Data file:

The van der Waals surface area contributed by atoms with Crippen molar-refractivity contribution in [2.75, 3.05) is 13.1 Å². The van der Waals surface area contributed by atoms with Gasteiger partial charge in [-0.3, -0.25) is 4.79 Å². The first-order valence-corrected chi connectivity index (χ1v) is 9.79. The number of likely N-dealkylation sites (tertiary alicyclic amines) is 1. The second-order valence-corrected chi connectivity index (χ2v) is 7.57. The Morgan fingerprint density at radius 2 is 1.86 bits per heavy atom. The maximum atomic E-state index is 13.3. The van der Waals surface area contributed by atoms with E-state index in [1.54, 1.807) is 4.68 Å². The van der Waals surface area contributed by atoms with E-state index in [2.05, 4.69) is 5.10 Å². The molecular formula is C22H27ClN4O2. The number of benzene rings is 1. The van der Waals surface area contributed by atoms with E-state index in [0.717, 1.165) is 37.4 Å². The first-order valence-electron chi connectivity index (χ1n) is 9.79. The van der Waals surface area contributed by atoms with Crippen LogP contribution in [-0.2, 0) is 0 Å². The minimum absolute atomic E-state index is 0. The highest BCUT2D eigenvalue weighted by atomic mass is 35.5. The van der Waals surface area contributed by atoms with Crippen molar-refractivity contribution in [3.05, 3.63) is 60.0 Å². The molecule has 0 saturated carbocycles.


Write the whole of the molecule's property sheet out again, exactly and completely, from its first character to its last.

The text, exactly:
The van der Waals surface area contributed by atoms with Crippen molar-refractivity contribution in [2.75, 3.05) is 13.1 Å². The van der Waals surface area contributed by atoms with Gasteiger partial charge in [-0.3, -0.25) is 4.79 Å². The first-order valence-corrected chi connectivity index (χ1v) is 9.79. The number of likely N-dealkylation sites (tertiary alicyclic amines) is 1. The second-order valence-corrected chi connectivity index (χ2v) is 7.57. The Morgan fingerprint density at radius 2 is 1.86 bits per heavy atom. The maximum atomic E-state index is 13.3. The van der Waals surface area contributed by atoms with E-state index in [1.54, 1.807) is 4.68 Å². The van der Waals surface area contributed by atoms with E-state index in [2.05, 4.69) is 5.10 Å². The molecular formula is C22H27ClN4O2. The number of benzene rings is 1. The van der Waals surface area contributed by atoms with E-state index in [0.717, 1.165) is 37.4 Å². The first-order valence-electron chi connectivity index (χ1n) is 9.79. The van der Waals surface area contributed by atoms with Crippen LogP contribution in [-0.2, 0) is 0 Å². The minimum absolute atomic E-state index is 0. The highest BCUT2D eigenvalue weighted by atomic mass is 35.5. The van der Waals surface area contributed by atoms with Crippen molar-refractivity contribution in [3.05, 3.63) is 60.0 Å². The molecule has 0 saturated carbocycles.